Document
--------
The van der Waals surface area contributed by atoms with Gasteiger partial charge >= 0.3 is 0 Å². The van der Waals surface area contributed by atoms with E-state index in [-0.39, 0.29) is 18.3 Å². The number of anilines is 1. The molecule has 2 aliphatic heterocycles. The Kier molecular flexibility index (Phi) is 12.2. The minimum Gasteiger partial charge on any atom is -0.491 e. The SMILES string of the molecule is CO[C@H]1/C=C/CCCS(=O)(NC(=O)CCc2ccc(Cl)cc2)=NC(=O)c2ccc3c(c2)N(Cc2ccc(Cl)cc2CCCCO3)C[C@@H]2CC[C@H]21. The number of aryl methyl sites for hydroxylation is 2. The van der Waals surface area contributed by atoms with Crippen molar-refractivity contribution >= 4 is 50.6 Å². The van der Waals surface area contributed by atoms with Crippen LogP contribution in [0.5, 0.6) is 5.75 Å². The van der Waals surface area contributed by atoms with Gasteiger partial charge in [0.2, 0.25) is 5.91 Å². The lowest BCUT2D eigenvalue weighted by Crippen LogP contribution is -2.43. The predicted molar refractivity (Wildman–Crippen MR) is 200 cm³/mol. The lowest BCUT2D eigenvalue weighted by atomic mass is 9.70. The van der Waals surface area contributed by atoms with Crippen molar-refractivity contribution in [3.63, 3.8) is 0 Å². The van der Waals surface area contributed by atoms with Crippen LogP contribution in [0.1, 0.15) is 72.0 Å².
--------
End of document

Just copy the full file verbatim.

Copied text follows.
The van der Waals surface area contributed by atoms with Gasteiger partial charge >= 0.3 is 0 Å². The van der Waals surface area contributed by atoms with E-state index in [-0.39, 0.29) is 18.3 Å². The number of anilines is 1. The molecule has 2 aliphatic heterocycles. The Kier molecular flexibility index (Phi) is 12.2. The minimum Gasteiger partial charge on any atom is -0.491 e. The SMILES string of the molecule is CO[C@H]1/C=C/CCCS(=O)(NC(=O)CCc2ccc(Cl)cc2)=NC(=O)c2ccc3c(c2)N(Cc2ccc(Cl)cc2CCCCO3)C[C@@H]2CC[C@H]21. The number of aryl methyl sites for hydroxylation is 2. The van der Waals surface area contributed by atoms with Crippen molar-refractivity contribution >= 4 is 50.6 Å². The van der Waals surface area contributed by atoms with Crippen LogP contribution in [0.5, 0.6) is 5.75 Å². The van der Waals surface area contributed by atoms with Gasteiger partial charge in [0.2, 0.25) is 5.91 Å². The lowest BCUT2D eigenvalue weighted by Crippen LogP contribution is -2.43. The predicted molar refractivity (Wildman–Crippen MR) is 200 cm³/mol. The lowest BCUT2D eigenvalue weighted by atomic mass is 9.70. The van der Waals surface area contributed by atoms with Crippen molar-refractivity contribution in [3.63, 3.8) is 0 Å². The van der Waals surface area contributed by atoms with Crippen LogP contribution in [0.1, 0.15) is 72.0 Å².